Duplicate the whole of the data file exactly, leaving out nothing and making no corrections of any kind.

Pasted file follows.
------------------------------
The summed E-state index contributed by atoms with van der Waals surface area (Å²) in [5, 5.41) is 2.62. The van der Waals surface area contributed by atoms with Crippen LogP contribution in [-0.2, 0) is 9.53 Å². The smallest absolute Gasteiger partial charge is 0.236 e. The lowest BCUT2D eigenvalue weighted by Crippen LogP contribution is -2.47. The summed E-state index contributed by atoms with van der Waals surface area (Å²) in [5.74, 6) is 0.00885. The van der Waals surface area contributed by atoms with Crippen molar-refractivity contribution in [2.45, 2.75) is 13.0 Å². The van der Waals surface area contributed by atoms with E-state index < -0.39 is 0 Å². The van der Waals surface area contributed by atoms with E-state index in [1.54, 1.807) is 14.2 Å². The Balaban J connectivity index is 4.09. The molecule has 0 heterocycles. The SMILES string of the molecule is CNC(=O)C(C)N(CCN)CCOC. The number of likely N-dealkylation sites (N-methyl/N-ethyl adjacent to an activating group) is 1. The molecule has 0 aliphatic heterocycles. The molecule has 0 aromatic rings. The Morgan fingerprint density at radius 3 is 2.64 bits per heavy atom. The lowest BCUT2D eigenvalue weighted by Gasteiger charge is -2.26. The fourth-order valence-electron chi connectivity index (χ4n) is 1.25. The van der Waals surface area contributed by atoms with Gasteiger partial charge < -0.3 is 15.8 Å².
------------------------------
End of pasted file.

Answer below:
The summed E-state index contributed by atoms with van der Waals surface area (Å²) in [5, 5.41) is 2.62. The van der Waals surface area contributed by atoms with Crippen LogP contribution in [-0.2, 0) is 9.53 Å². The smallest absolute Gasteiger partial charge is 0.236 e. The lowest BCUT2D eigenvalue weighted by Crippen LogP contribution is -2.47. The summed E-state index contributed by atoms with van der Waals surface area (Å²) in [5.74, 6) is 0.00885. The van der Waals surface area contributed by atoms with Crippen molar-refractivity contribution in [2.45, 2.75) is 13.0 Å². The van der Waals surface area contributed by atoms with E-state index < -0.39 is 0 Å². The van der Waals surface area contributed by atoms with E-state index in [1.54, 1.807) is 14.2 Å². The Balaban J connectivity index is 4.09. The molecule has 0 heterocycles. The SMILES string of the molecule is CNC(=O)C(C)N(CCN)CCOC. The number of likely N-dealkylation sites (N-methyl/N-ethyl adjacent to an activating group) is 1. The molecule has 0 aliphatic heterocycles. The molecule has 0 aromatic rings. The Morgan fingerprint density at radius 3 is 2.64 bits per heavy atom. The lowest BCUT2D eigenvalue weighted by Gasteiger charge is -2.26. The fourth-order valence-electron chi connectivity index (χ4n) is 1.25. The van der Waals surface area contributed by atoms with Gasteiger partial charge < -0.3 is 15.8 Å².